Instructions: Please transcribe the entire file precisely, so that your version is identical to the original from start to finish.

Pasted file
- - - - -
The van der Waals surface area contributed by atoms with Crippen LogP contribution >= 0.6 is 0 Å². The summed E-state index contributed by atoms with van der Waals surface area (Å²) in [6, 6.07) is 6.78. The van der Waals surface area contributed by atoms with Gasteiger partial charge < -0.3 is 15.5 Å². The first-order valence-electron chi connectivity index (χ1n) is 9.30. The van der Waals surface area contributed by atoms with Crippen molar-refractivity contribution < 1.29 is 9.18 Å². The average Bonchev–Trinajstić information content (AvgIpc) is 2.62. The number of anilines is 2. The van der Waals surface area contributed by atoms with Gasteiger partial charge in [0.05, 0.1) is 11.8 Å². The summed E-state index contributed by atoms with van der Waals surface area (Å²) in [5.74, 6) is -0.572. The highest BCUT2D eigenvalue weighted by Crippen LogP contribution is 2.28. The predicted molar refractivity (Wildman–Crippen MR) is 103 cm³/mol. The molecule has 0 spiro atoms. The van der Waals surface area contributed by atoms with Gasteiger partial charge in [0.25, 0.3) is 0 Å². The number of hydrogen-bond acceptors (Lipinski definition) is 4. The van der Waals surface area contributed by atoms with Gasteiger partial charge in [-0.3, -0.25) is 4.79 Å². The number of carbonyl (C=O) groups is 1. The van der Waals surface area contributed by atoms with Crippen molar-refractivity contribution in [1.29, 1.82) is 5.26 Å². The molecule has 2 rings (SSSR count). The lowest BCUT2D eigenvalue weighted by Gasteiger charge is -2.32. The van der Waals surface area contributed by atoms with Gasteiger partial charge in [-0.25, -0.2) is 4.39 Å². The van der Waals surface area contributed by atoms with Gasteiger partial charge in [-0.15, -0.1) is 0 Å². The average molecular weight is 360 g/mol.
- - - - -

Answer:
The van der Waals surface area contributed by atoms with Crippen LogP contribution >= 0.6 is 0 Å². The summed E-state index contributed by atoms with van der Waals surface area (Å²) in [6, 6.07) is 6.78. The van der Waals surface area contributed by atoms with Gasteiger partial charge < -0.3 is 15.5 Å². The first-order valence-electron chi connectivity index (χ1n) is 9.30. The van der Waals surface area contributed by atoms with Crippen molar-refractivity contribution < 1.29 is 9.18 Å². The average Bonchev–Trinajstić information content (AvgIpc) is 2.62. The number of anilines is 2. The van der Waals surface area contributed by atoms with Gasteiger partial charge in [0.05, 0.1) is 11.8 Å². The summed E-state index contributed by atoms with van der Waals surface area (Å²) in [5.74, 6) is -0.572. The highest BCUT2D eigenvalue weighted by Crippen LogP contribution is 2.28. The predicted molar refractivity (Wildman–Crippen MR) is 103 cm³/mol. The molecule has 0 spiro atoms. The van der Waals surface area contributed by atoms with Gasteiger partial charge in [0.25, 0.3) is 0 Å². The number of hydrogen-bond acceptors (Lipinski definition) is 4. The van der Waals surface area contributed by atoms with Gasteiger partial charge in [-0.3, -0.25) is 4.79 Å². The number of carbonyl (C=O) groups is 1. The van der Waals surface area contributed by atoms with Crippen molar-refractivity contribution in [1.29, 1.82) is 5.26 Å². The molecule has 2 rings (SSSR count). The lowest BCUT2D eigenvalue weighted by Gasteiger charge is -2.32. The van der Waals surface area contributed by atoms with Gasteiger partial charge in [-0.25, -0.2) is 4.39 Å². The van der Waals surface area contributed by atoms with Gasteiger partial charge in [-0.15, -0.1) is 0 Å². The average molecular weight is 360 g/mol.